6. Apply solder into the joint all the way around the pipe while continuing to apply heat. 
    7. Remove the flame from the joint, and wipe the valve with a damp cloth to clean its finish while the pipe joint is still hot. Do not move the parts until the solder hardens.
    8. Reinstall the valve washer assembly and handle.
    9. Make sure the valve is closed by turning its handle clockwise until it stops. If the valve has a lever handle, turn the lever so it is perpendicular to the valve body and pipe. 
    10. Turn on the main water supply and check for leaks at the shutoff valve. 
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  • 05 of 07

    Installing a Push-On Shutoff Valve

    push on shutoff valve
    Push on shutoff valves are the easiest valve style to install but are also the most expensive. © Home-cost.com / Brasscraft

    Push-on fittings are compatible with copper, PEX, and CPVC water supply pipe and require a clean, square cut on the end of the pipe:

    1. Cut the end of the pipe, using an appropriate type of tubing cutter. 
    2. Deburr the cut end, using a deburring tool, then clean the pipe as needed. The pipe end must be squarely cut, clean, and free of burrs to ensure a good connection with the push-on valve. 
    3. Measure and mark the pipe at the manufacturer's specified depth dimension (typically about 1 inch from the...MORE end of the pipe). This mark indicates how far the valve must be pushed onto the pipe to be fully seated.
    4. Push the valve onto the pipe until it reaches the depth marking, indicating it is fully seated. Note: Push-in fittings typically include a pre-installed (but removable) stiffener for PEX tubing. The stiffener must be in place for PEX installations and does not need to be removed for copper or CPVC pipe. 
    5. Make sure the valve is closed by turning its handle clockwise until it stops. If the valve has a lever handle, turn the lever so it is perpendicular to the valve body and pipe. 
    6. Turn on the main water supply and check for leaks at the shutoff valve. 
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  • 06 of 07

    Installing an FIP Iron Pipe Shutoff Valve

    iron pipe or FIP valve shutoff
    FIP (female iron pipe) shutoff valves are used when connecting to galvanized water pipe. © Home-cost.com / Brasscraft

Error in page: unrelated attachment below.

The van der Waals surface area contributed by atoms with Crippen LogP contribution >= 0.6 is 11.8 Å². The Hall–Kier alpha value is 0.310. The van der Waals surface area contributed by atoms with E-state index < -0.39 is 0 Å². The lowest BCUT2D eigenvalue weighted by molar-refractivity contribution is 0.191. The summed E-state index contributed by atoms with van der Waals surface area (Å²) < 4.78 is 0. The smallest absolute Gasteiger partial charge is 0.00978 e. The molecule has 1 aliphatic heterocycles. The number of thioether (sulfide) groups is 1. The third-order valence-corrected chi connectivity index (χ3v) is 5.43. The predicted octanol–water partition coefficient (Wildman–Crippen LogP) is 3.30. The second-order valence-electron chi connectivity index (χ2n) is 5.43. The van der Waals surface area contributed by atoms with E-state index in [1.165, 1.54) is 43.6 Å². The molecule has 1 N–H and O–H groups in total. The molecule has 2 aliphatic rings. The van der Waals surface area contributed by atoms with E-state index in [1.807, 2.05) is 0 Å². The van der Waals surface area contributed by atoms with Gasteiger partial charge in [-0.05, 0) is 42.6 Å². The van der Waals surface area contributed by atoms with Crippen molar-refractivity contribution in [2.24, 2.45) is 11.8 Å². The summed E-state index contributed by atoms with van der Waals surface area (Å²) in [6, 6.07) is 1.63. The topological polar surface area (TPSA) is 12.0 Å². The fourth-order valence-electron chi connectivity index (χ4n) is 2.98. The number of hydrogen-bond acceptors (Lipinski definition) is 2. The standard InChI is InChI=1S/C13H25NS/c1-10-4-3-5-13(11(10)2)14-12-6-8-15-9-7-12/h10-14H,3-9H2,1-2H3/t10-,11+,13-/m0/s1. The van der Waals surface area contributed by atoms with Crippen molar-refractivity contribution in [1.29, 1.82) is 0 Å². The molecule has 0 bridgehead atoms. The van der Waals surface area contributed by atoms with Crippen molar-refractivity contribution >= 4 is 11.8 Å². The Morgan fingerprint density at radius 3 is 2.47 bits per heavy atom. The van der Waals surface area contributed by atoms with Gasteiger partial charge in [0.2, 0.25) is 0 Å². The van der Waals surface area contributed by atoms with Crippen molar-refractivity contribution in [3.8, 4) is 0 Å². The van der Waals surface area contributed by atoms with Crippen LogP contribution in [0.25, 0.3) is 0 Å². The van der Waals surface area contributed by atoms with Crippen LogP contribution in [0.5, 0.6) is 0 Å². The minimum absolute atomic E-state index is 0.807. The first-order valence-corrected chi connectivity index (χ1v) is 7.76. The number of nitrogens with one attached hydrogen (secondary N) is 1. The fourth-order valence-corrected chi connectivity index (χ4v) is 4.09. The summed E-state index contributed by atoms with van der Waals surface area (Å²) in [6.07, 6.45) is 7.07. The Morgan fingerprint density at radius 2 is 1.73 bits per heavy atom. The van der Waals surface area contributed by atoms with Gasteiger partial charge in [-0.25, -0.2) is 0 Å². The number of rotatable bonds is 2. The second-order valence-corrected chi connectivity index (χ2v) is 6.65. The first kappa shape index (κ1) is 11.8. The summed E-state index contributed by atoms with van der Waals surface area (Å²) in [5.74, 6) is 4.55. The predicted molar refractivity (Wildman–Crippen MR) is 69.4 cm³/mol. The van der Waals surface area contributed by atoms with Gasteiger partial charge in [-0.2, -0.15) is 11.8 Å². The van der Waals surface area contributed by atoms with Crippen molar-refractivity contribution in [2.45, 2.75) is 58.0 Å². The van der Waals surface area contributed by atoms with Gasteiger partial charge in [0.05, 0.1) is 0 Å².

Iron pipe valves have threaded (FIP) fittings for use with galvanized steel water supply pipe: 

    1. Apply plumber's tape thread sealant or pipe dope to the threads on the end of the pipe.
    2. Thread the shutoff valve onto the pipe.
    3. Hold the valve body steady with one adjustable wrench, and use a second adjustable wrench to tighten the valve connection. The outlet of the valve should face in the desired direction when the valve is tight, as applicable. 
    4. Make sure the valve is closed by turning its handle...MORE clockwise until it stops. If the valve has a lever handle, turn the lever so it is perpendicular to the valve body and pipe. 
    5. Turn on the main water supply and check for leaks at the shutoff valve. 
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  • 07 of 07

    Installing a PEX Barbed Shutoff Valve

    pex shutoff valve
    © Home-cost.com / Brasscraft

    Barbed PEX shutoff valves are designed specifically for PEX tubing and require a PEX crimping tool: 

    1. Make a clean, square cut on the end of the PEX tubing, using a PEX tubing cutter. 
    2. Slide a brass crimp ring onto the PEX tubing.
    3. Insert the barbed end of the shutoff valve into the PEX tubing until the tubing completely stops at the valve body.
    4. Position the crimp ring over barbed area, and crimp the ring with a PEX crimping tool, following the manufacturer's directions.
    5. Make sure the valve is...MORE closed by turning its handle clockwise until it stops. If the valve has a lever handle, turn the lever so it is perpendicular to the valve body and pipe. 
    6. Turn on the main water supply and check for leaks at the shutoff valve.